"The Devil is in the details." Ah, an idiom that I am sure nearly everyone has heard. Those small details we often overlook can lead to failure. Well, if you look too hard for too long at those details, you will arrive at the same result.
My preferred genre for reading and writing is science fiction. When I am reading such a story, I am willing to overlook certain details (initially). It's that little thing we all have called willing suspension of disbelief. Well, if I like a story enough, I look more deeply into it, and my suspension of disbelief collapses.
Take, for instance, the Honor Harrington series by David Weber. It is a tale of twenty years of near constant warfare between kilometer long starships firing nuclear missiles that fire lasers at each other. No, I didn't forget to remove a few words there. Even I was surprised to find that such weapons are in fact possible, though I won't bore you with the details. And the combat range is enormous compared to something like Star Wars or Star Trek! Why, over time the range increases from a mere ~13 million km to over 100 million km. In my opinion, it's pretty freakin' cool.
But alas, someone who is better at math than me (and my primary major is about a third engineering) ran a few calculations. The largest class of ships were described early on as being about 2.5 km long and a few hundred meters in diameter, massing anywhere from 6.5-8.5 million tons. This translates to a density of... slightly more than cigar smoke.
That was probably the start of the end for my suspension of disbelief. I found a website devoted to finding similarities between various stories, movies, TV shows, etc, and it died overnight.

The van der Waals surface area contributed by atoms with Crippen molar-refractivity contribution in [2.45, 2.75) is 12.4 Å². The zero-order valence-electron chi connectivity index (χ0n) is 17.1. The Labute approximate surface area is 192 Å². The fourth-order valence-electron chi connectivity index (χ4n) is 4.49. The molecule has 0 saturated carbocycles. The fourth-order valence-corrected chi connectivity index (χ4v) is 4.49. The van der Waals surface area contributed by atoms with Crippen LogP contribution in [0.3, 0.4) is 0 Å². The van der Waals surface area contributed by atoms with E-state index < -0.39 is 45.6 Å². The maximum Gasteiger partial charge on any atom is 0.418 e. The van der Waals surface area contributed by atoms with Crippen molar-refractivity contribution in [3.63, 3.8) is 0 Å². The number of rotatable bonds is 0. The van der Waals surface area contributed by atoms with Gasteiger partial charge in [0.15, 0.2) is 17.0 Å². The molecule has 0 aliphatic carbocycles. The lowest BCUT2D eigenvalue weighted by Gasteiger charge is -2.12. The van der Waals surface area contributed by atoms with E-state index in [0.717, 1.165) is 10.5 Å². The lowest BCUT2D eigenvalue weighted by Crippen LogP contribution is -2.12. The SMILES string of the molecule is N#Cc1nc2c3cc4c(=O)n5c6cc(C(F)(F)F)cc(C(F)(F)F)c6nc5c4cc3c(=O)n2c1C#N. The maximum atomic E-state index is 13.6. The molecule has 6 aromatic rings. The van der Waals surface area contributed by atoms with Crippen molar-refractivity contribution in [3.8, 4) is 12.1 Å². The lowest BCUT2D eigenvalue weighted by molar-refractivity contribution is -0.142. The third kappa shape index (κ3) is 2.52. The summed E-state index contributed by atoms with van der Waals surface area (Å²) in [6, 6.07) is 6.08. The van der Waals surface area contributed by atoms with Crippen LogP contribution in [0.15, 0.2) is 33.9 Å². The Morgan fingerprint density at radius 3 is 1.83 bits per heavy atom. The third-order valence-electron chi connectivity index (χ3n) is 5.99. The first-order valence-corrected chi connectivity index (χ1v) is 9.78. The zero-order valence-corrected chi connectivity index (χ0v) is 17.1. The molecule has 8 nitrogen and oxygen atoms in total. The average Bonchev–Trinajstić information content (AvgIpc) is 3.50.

Now, I can barely put words on paper. Well, that's not true. I write tens of thousands of words of looking at central issues for my stories from multiple perspectives. If I'm curious about something, I research it. If it really piques my interest, I'll play with it for a bit. For instance, I made a calculator in Excel to look at muzzle energy from theoretical weapons. Why, did you know that a 1 gram chunk of metal fired at 2.5 kps has nearly the same muzzle energy as a 7.62mm NATO round? With a few tweaks, I used a much larger projectile at much higher speeds and created statistics for 13 starships in the same universe.
I have been working to expand several factions in the very same universe using the most logical processes I can come up with. In all honesty, I have spent two years working in this same universe to without writing but a few thousand words of scenarios to test my progress. What is ridiculous is that I didn't create this universe from scratch. It's fanfiction.
Luckily, I've kind of realized what I've been doing and I have been making decisions rather than wavering back and forth and adjusting details. Perhaps in another year or so I might start writing. Just a few more details to work out...